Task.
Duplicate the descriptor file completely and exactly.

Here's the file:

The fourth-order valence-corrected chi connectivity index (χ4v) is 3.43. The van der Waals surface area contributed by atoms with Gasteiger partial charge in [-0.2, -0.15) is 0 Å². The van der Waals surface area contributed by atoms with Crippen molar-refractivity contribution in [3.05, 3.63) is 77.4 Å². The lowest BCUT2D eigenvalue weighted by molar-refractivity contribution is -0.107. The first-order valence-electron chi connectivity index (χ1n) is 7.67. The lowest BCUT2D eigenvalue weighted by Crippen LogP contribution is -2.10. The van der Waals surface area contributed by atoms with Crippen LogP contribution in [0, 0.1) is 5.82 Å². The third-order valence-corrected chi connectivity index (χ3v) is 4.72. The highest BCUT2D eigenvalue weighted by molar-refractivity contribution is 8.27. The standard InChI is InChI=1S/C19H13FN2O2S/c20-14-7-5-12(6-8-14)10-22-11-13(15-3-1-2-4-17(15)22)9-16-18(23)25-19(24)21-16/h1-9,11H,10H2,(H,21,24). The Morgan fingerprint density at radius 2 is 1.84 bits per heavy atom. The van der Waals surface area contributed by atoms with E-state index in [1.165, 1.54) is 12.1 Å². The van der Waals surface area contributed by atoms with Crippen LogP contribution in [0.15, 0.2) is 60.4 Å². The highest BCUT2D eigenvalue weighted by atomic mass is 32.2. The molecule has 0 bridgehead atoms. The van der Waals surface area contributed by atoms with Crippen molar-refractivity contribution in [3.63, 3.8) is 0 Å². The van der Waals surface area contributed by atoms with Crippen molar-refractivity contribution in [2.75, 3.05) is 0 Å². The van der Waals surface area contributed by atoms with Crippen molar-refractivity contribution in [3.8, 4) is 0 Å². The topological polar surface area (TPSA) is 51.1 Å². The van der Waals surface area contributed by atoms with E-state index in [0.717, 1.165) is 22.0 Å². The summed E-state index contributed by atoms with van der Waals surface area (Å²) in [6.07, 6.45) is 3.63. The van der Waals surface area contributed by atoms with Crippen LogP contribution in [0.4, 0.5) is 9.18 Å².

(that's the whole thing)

The fourth-order valence-corrected chi connectivity index (χ4v) is 3.43. The van der Waals surface area contributed by atoms with Gasteiger partial charge in [-0.2, -0.15) is 0 Å². The van der Waals surface area contributed by atoms with Crippen molar-refractivity contribution in [3.05, 3.63) is 77.4 Å². The lowest BCUT2D eigenvalue weighted by molar-refractivity contribution is -0.107. The first-order valence-electron chi connectivity index (χ1n) is 7.67. The lowest BCUT2D eigenvalue weighted by Crippen LogP contribution is -2.10. The van der Waals surface area contributed by atoms with Crippen LogP contribution in [0, 0.1) is 5.82 Å². The third-order valence-corrected chi connectivity index (χ3v) is 4.72. The highest BCUT2D eigenvalue weighted by molar-refractivity contribution is 8.27. The standard InChI is InChI=1S/C19H13FN2O2S/c20-14-7-5-12(6-8-14)10-22-11-13(15-3-1-2-4-17(15)22)9-16-18(23)25-19(24)21-16/h1-9,11H,10H2,(H,21,24). The Morgan fingerprint density at radius 2 is 1.84 bits per heavy atom. The van der Waals surface area contributed by atoms with E-state index in [1.165, 1.54) is 12.1 Å². The van der Waals surface area contributed by atoms with Crippen LogP contribution in [0.15, 0.2) is 60.4 Å². The highest BCUT2D eigenvalue weighted by atomic mass is 32.2. The molecule has 0 bridgehead atoms. The van der Waals surface area contributed by atoms with Crippen molar-refractivity contribution in [3.63, 3.8) is 0 Å². The van der Waals surface area contributed by atoms with Crippen molar-refractivity contribution in [2.75, 3.05) is 0 Å². The van der Waals surface area contributed by atoms with Crippen molar-refractivity contribution in [3.8, 4) is 0 Å². The topological polar surface area (TPSA) is 51.1 Å². The van der Waals surface area contributed by atoms with E-state index in [0.717, 1.165) is 22.0 Å². The summed E-state index contributed by atoms with van der Waals surface area (Å²) in [6.07, 6.45) is 3.63. The van der Waals surface area contributed by atoms with Crippen LogP contribution in [0.4, 0.5) is 9.18 Å².